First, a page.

Best coupés 2024 – the sleekest models reviewed and rated

Tempted by the idea of a stylish coupé car? Then check out our comprehensive rundown of the top 10 best models on the market – and find out which one we'd avoid...

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by
George Hill
Updated22 January 2024

When you picture a coupé, you probably think of something sleek and quick that doesn't have much room for shopping. But while style is an important factor, the best modern coupés offer a lot more besides.

They blend strong performance and sharp handling with good ride comfort, and offer enough practicality to make them easy enough to live with every day. And while some models are expensive (especially if they're from premium car brands), that doesn't necessarily mean they’re not good value.

Best coupe

But if you’re looking for a coupé that does it all, our team of experienced road testers reckon the BMW 4 Series is the best coupé money can buy right now. After driving thousands of miles in every coupé on the market, we can confidently say that it's the best car in the class. To find out more about why it’s so good, you can read on below.

Of course, you might be looking for something a little bigger, smaller or have particular needs, so we’ve rounded up the ten coupés that ought to be on your shortlist. You can read the full reviews, or search for the best coupé deals to potentially save thousands on a new car.

Our pick: 420i M Sport 2dr Step Auto

0-62mph: 7.5 sec
MPG/range: 44.1mpg
CO2 emissions: 144g/km
Seats: 4
Boot: 440 litres
Insurance group: 30E
Driving
Interior
Practicality
Buying & Owning

Strengths

  • More fun to drive than direct rivals
  • Range-topping M440i is seriously rapid
  • Back seats are more usable than you might imagine

Weaknesses

  • Divisive looks
  • Rivals have more versatile folding rear seats
  • Some wind and tyre noise

No one buys a coupé for its practicality, but instead for the way it drives or the way it looks. But with the BMW 4 Series, you can be assured it will have you covered in each of those areas. 

You see, the 4 Series is one of the few coupés that can carry rear passengers in reasonable comfort. Two six-footers will be comfortable enough in the back seats for short journeys, and there’s even enough room in the boot for their luggage.

Then there’s the way it drives. It’s more agile and capable through the corners than both the Audi A5 Coupé and Mercedes CLE. And if you go for the M Sport Pro Package, it's also more comfortable than those cars thanks to the adaptive suspension, which allows you to adjust the set-up to suit the road surface you’re on. 

What’s also great is that you don’t need to buy the most expensive version of the 4 Series to get the best out of it. The 181bhp petrol engine in the 320i is great for everyday driving; it has plenty of low end shove, yet also an eagerness to rev.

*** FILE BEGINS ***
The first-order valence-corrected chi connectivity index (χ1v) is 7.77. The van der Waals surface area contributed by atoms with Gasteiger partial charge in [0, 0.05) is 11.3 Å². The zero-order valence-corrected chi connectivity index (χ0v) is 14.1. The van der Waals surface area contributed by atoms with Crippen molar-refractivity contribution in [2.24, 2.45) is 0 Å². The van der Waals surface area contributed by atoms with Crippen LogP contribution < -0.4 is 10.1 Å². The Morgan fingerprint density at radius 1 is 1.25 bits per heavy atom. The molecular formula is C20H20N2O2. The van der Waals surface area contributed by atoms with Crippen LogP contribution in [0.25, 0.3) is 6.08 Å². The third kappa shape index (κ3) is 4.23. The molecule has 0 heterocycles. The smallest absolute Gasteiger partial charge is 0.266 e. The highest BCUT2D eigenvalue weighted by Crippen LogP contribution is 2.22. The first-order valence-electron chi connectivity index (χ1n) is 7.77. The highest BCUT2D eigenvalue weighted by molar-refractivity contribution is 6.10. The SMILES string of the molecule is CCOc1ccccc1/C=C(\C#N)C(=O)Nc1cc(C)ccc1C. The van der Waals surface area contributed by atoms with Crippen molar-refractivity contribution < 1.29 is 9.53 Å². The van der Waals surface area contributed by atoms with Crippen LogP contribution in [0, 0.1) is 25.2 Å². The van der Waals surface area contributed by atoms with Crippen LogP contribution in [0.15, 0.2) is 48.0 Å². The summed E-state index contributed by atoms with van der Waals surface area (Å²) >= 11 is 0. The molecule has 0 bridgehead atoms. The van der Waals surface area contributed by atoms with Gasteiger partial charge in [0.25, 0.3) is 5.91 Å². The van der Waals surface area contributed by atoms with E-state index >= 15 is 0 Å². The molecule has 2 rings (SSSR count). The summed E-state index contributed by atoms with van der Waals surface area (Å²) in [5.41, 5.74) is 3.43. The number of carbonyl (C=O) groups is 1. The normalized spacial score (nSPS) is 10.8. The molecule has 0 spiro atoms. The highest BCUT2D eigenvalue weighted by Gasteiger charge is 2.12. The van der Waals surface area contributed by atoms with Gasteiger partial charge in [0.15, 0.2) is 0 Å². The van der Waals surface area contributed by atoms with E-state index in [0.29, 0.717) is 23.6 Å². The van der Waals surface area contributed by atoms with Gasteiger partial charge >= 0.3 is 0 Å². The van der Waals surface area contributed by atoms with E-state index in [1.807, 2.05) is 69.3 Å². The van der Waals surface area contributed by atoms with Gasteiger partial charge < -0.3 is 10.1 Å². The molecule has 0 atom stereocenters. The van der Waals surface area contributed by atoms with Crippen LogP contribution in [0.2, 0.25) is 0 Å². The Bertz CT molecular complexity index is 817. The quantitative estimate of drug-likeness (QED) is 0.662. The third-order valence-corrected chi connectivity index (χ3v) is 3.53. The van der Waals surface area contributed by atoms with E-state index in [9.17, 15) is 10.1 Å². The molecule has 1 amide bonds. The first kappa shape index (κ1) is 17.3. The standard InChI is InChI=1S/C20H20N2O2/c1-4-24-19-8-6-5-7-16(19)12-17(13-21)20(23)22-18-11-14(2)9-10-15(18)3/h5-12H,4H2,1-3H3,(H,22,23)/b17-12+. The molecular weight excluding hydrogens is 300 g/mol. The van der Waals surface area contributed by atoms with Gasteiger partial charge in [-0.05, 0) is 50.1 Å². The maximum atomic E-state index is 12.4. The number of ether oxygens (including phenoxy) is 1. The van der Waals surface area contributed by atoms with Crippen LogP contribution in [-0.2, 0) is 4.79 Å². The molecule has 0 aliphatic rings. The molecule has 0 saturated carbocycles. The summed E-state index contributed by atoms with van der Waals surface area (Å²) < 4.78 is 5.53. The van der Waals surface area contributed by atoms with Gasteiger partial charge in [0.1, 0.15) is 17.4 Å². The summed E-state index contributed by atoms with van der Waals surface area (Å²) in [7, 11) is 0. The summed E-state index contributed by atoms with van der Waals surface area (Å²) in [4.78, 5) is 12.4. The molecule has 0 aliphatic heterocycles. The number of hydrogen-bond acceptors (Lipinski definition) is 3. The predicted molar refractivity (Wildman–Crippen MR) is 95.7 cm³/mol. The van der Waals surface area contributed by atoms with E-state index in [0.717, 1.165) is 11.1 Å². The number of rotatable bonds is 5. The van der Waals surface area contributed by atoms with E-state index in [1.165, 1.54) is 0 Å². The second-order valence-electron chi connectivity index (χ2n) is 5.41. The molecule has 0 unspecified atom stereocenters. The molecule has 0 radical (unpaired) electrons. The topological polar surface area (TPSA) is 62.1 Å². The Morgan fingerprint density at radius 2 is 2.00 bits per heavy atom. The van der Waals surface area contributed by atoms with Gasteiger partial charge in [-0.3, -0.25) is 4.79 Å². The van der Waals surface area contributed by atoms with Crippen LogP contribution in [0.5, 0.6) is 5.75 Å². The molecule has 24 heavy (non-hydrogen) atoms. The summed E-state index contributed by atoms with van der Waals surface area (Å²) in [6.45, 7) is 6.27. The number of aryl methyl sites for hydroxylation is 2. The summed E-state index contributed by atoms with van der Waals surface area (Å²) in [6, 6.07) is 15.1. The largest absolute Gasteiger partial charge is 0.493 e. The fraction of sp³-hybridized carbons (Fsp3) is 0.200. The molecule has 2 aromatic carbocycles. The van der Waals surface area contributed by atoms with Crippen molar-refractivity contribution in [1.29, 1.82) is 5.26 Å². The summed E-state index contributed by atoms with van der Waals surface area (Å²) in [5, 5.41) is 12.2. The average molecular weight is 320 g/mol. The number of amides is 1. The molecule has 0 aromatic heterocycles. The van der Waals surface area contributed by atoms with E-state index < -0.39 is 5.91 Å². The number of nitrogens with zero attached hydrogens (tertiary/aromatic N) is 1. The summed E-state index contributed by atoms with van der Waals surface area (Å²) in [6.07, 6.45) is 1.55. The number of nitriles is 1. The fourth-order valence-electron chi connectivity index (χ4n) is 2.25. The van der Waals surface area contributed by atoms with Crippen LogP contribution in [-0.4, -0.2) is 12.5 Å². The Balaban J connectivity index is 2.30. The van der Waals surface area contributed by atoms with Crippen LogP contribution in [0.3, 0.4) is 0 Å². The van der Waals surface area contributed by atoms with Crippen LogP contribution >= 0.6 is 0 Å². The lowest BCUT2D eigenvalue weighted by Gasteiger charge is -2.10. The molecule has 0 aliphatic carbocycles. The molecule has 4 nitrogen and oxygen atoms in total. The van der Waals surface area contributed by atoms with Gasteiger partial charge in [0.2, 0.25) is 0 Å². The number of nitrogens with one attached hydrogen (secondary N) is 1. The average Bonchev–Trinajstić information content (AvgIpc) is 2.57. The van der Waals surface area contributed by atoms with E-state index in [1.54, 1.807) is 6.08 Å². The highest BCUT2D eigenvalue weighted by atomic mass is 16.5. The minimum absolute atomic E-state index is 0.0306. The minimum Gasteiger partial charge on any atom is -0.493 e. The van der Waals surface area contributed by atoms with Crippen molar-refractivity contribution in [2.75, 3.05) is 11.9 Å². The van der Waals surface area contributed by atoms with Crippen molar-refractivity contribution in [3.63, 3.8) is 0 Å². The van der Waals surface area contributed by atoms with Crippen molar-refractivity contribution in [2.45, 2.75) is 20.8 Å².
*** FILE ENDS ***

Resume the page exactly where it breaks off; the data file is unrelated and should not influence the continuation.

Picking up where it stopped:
The looks? These are subjective, of course. But one thing you can be certain of is that the 4 Series is a brilliant all-rounder – and that’s rarely said about a coupé.

Read our in-depth BMW 4 Series review

Reliability
Safety
Costs
Quality
Performance

Strengths

  • Great to drive
  • Fabulous interior design and quality
  • Surprisingly practical boot – for a coupe

Weaknesses

  • Rear seats are seriously cramped
  • Misses crucial safety kit
  • You'll want to add options

If you want a coupé that’s easy and affordable to live with, yet enjoyable to drive and filled with premium lustre, the Audi TT strikes the perfect balance. 

Even the entry-level 40 TFSI version has serious gusto and delivers masses of handling poise. The boot has a hatchback opening, which allows you to load in larger items, so it's quite practical for a coupé.

Plus, the interior is one of the best in the class. It has a minimalist design, yet retains physical dials for the climate controls and a rotary controller for the infotainment system, making it very easy to operate while driving.

What's also reassuring is that the TT should be very reliable; it achieved an impressive rating of 98.4% in our 2023 Reliability Survey and finished in first place out of 15 models.

Read our in-depth Audi TT review

Our pick: 4.0 V8 2dr Auto [City Spec]

0-62mph: 4 sec
MPG/range: 23.3mpg
CO2 emissions: 275g/km
Seats: 4
Boot: 358 litres
Insurance group: N
Driving
Interior
Practicality
Buying & Owning

Strengths

  • Luxurious interior
  • Huge performance
  • Enjoyable to drive

Weaknesses

  • Range-topping W12 sounds flat
  • Not quite as involving as a DB11
  • Missing some safety kit

The Bentley Continental GT conjures up rose-tinted images of what driving used to be like, when the super-rich would blast across Europe to get to their second home on the Riviera. And yet, it's a thoroughly modern car that gets the balance between sports car and luxury car just about spot on.

Our favourite version is the ‘entry-level’ V8, and it’s a joy to drive with its revvy nature and bassy exhaust note. It almost matches the range-topping W12-engined Speed version for performance, and feels slightly more nimble because of its lighter weight over the front end.

Inside the GT, you get polished woods, soft leather and some very high quality fixtures and fittings. It's expensive, but feels worth every penny of its list price.

Read our in-depth Bentley Continental GT review

Driving
Interior
Practicality
Buying & Owning

Strengths

  • Higher resale values than rivals
  • Strong on safety
  • Lots of kit for your money

Weaknesses

  • Tight rear head room
  • Small boot aperture
  • Not as fun as the best coupés

One of the most attractive features of the Mercedes CLA is the interior: it looks lavish, with great tech and lots of pizzazz.

Meanwhile, the 221bhp turbo petrol engine in the 250 version delivers impressive performance, and the keen pricing and rock-solid resale values ensure it appeals to your head as well as your heart.